Hiking & Biking
Little Traverse Wheelway
Pump up your tires and hit the trail! The Little Traverse Wheelway is a 26 mile, non-motorized paved path that extends from Charlevoix to Harbor Springs. It has been the topic of news features, and it continues to be a regional draw for vacationers and residents. This stretch of paved trail extends from Charlevoix to Petoskey to Harbor Springs and draws thousands of walkers, bikers and in-line skaters each year, with some of the most breathtaking scenery to accompany them. This trail offers a unique boardwalk bridging a wetland area rich with wildlife, and direct water access at several points along the Lake Michigan shoreline, including two MDOT roadside parks that are perfect for a picnic or scenic resting spot. Spearheaded by The Top of Michigan Trails Council and host to local and national rides, the free trail has been an effort of several area organizations and municipalities. Trail Map | Bike Rentals
Charlevoix County Nature Preserves
The Little Traverse Conservancy encourages outdoor enthusiasts to use the many nature preserves located around Charlevoix County. Whether you are interested in hiking, wildlife, nature study or photography, the natural beauty of Charlevoix cannot be beat!
Fisherman Island State Park
Fisherman's Island State Park is not actually an island, but a 2,678-acre park with five miles of unspoiled Lake Michigan shoreline. The park encompasses a tiny island, Fisherman's Island, located a short distance offshore from the picnic area. Located just south of Charlevoix, it features a rustic campground with some of the sites nestled in the dunes along the lakeshore. The park road travels through the campground to the picnic area with access to the beach and miles of hiking trails. The interior terrain consists of rolling dunes covered with maple, birch and aspen broken up by bogs of cedar and black spruce.
Jordan River Pathway
An 18-mile loop upstream in the Jordan River Valley which winds through some of the most diverse terrain in northern Michigan. Called the Jordan River Pathway. The trail begins at the base of Dead Man's Hill. Backpacking the entire pathway is a two-day hike. The Pinney Bridge Campground is where you should plan on spending the night. For those with only one day to spend, a shorter three-mile loop is available.
Charles A Ransom Preserve
The Charles A. Ransom Preserve on Maple Grove Road north of the city and the Sleepy Hollow Preserve off of M-66 south of town are two other easily accessible nature areas. The 80-acre Ransom Preserve is a northern hardwood forest with marked trails and an accompanying pamphlet keyed to designate nature study stations. It also features a panoramic view of the Lake Michigan shoreline from the Leelanau Peninsula to Beaver Island.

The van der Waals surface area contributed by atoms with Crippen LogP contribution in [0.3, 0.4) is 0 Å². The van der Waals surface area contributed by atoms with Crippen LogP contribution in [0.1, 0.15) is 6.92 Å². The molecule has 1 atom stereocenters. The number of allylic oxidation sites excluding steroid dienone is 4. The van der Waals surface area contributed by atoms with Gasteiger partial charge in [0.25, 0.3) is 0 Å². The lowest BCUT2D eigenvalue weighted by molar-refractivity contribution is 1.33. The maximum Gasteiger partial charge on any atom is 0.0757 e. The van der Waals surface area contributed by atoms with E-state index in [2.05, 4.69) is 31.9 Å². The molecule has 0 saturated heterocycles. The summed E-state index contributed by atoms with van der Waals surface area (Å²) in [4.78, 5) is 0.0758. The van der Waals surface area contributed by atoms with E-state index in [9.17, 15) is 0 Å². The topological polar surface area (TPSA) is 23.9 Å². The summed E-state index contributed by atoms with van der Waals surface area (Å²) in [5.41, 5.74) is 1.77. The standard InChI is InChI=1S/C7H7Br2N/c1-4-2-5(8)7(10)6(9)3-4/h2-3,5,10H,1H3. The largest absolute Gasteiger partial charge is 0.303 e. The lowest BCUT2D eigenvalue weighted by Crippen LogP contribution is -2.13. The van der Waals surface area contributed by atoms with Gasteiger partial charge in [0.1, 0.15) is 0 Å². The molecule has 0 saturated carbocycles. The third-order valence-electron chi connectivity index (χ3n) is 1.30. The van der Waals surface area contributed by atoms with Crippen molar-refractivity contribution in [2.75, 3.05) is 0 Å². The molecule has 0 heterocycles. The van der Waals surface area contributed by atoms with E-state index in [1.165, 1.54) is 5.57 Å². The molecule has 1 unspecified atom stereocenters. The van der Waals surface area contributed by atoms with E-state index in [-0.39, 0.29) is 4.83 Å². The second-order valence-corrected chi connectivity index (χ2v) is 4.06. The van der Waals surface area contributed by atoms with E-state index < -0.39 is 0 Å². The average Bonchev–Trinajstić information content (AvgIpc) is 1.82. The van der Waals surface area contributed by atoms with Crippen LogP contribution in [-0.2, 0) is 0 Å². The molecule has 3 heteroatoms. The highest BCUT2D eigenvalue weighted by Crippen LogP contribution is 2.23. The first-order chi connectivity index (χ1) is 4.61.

140 acres and one-and-a-half miles of trails adjacent to the Raven Hill Discovery Center near East Jordan.
More than one mile of easy walking trails meander through this 55-acre property that includes a spring-fed trout stream emptying to the South Arm of Lake Charlevoix. Beautiful second growth forest of maple, beech, hemlock and ash.
A one-and-a-half mile trail system allows you to explore these 223 acres which include a mile of frontage on Susan Creek and nearly a mile along US 31.
Mount McSauba and North Point
For hiking, cross-country skiing, nature studies, nature photography or just a quiet commune with the wilderness, several protected natural areas near Charlevoix are difficult to match. A 28-acre dune and wooded area at North Point features wood chipped trails and wooden viewing platforms where one can sit and watch the waves roll in on Lake Michigan. Mount McSauba is the highest of the steep sand dunes north of Charlevoix and the centerpiece of a 50-acre recreation complex owned and operated by the city. In the summer, Mount McSauba becomes a city-operated day camp for boys and girls.
Avalanche is a 300 acre nature preserve where you may fine berries, mushrooms, and much, much more ... Hiking, biking, cross-country skiing and snowshoeing trails, skating, sledding, jogging and snowmobiling, and disc golf. Ungroomed trails range in difficulty from flat terrain for novices to steep inclines for experienced skiers.